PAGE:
Local councils will be forced to hold citizenship ceremonies on January 26 under new federal government rules.
The move cements a push against dozens of councils that have cancelled Australia Day celebrations out of respect for indigenous people.
Councils will be stripped of their right to hold citizenship ceremonies if they refuse to comply.
"Australia Day is a chance for all Australians to celebrate our successful multicultural nation," Immigration Minister David Coleman said on Friday.
"We want as many people as possible to receive the privilege of citizenship on January 26."
The federal government will step in and hold ceremonies in council areas if they refuse.
"It's just common sense," Mr Coleman said.
Councils will also have to create and enforce dress standards for citizenship ceremonies.
Prime Minister Scott Morrison has previously declared thongs and boardshorts are not appropriate, but the new code will not dictate standards.
Shadow home affairs minister Kristina Keneally said Labor would consider the new code.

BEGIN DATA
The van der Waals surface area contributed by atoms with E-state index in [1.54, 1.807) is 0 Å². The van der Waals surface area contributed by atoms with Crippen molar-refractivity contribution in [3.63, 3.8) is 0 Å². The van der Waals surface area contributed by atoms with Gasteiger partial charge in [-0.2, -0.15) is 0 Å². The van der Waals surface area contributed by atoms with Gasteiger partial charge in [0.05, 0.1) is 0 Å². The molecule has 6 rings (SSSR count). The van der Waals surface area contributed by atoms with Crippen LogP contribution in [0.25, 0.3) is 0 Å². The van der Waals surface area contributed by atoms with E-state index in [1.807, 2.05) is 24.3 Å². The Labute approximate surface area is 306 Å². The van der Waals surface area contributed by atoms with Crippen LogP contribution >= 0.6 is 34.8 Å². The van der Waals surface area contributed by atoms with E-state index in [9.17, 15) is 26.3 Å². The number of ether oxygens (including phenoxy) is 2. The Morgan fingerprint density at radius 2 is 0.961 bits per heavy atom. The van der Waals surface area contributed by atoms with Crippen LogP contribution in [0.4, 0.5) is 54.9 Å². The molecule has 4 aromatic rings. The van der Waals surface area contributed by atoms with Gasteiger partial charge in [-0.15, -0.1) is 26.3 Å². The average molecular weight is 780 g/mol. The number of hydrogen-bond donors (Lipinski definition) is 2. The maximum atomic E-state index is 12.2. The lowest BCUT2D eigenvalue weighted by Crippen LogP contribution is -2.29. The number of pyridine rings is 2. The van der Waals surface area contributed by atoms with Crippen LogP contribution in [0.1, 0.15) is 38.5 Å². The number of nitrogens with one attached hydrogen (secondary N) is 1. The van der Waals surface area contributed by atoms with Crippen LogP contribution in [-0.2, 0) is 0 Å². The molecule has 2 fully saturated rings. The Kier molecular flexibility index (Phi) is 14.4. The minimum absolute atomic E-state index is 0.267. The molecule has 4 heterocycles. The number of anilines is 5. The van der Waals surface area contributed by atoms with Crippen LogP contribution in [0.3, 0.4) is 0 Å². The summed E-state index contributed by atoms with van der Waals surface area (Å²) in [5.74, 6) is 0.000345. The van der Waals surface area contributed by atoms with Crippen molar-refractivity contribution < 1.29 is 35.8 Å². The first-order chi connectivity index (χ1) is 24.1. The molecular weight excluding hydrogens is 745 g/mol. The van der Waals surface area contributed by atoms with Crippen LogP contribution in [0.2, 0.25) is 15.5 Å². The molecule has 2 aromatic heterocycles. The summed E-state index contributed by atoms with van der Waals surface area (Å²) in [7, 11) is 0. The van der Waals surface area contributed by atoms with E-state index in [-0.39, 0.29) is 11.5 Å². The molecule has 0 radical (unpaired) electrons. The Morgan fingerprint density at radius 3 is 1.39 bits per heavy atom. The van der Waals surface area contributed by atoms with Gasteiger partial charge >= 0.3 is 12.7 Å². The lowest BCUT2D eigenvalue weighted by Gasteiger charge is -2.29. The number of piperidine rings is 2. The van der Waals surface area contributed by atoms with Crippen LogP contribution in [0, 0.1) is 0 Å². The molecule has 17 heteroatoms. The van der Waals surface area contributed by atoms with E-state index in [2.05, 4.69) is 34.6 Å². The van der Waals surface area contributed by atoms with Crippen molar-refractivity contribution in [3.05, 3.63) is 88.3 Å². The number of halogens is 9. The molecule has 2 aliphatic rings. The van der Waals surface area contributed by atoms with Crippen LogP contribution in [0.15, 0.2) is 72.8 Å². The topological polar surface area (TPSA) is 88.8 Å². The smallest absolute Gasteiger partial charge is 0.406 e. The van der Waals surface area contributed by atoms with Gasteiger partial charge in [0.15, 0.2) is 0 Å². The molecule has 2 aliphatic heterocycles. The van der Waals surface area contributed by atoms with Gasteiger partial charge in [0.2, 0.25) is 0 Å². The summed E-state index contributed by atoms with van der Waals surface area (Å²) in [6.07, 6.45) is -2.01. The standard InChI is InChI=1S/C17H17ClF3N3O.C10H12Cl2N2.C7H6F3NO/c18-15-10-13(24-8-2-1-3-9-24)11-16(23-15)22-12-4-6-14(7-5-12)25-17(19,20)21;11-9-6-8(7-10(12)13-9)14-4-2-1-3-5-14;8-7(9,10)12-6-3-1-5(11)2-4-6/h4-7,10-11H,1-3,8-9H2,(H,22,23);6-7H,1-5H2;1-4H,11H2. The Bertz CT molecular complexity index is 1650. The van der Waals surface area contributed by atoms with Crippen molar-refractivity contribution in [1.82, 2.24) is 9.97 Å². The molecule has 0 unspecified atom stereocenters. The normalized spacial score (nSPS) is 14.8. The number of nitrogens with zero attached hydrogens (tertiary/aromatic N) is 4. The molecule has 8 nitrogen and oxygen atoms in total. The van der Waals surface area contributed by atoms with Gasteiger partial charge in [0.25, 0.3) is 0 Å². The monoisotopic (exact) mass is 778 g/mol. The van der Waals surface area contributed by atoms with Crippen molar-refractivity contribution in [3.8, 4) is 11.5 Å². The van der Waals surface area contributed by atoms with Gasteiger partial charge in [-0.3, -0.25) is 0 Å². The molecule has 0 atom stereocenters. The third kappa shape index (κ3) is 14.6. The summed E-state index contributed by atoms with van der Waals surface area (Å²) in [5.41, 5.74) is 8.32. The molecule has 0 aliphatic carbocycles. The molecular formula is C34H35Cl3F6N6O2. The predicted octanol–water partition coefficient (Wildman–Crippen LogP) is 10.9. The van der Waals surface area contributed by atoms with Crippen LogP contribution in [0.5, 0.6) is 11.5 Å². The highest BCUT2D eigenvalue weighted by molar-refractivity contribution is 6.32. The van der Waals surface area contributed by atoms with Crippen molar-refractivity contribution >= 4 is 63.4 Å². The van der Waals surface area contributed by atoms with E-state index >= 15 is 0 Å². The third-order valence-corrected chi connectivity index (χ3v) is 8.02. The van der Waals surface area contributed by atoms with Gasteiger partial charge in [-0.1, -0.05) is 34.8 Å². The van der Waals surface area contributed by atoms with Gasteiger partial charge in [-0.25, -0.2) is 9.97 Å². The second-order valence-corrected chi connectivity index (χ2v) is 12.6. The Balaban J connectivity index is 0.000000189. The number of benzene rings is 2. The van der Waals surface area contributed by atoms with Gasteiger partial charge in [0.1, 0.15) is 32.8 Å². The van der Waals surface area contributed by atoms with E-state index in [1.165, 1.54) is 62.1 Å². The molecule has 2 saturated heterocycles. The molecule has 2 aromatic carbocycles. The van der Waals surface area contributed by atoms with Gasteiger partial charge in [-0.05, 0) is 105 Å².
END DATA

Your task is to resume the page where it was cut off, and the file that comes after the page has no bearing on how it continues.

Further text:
"That being said, banning boardies seems pretty un-Australian," Senator Keneally said.
National and cultural dress will still be permitted.
But Senator Keneally said if the government wanted to give the Australian citizenship the "significance" it deserved, it should improve processing times for permanent residency visas.
She said people wanting to pledge allegiance to Australia were being left in limbo for years.
The Launceston City Council in northern Tasmania is the latest to scrap its Australia Day celebrations, voting to hold events on January 25 instead.
Very small councils in regional areas where there are few new citizens will be exempt from the new rules.
Australian Associated Press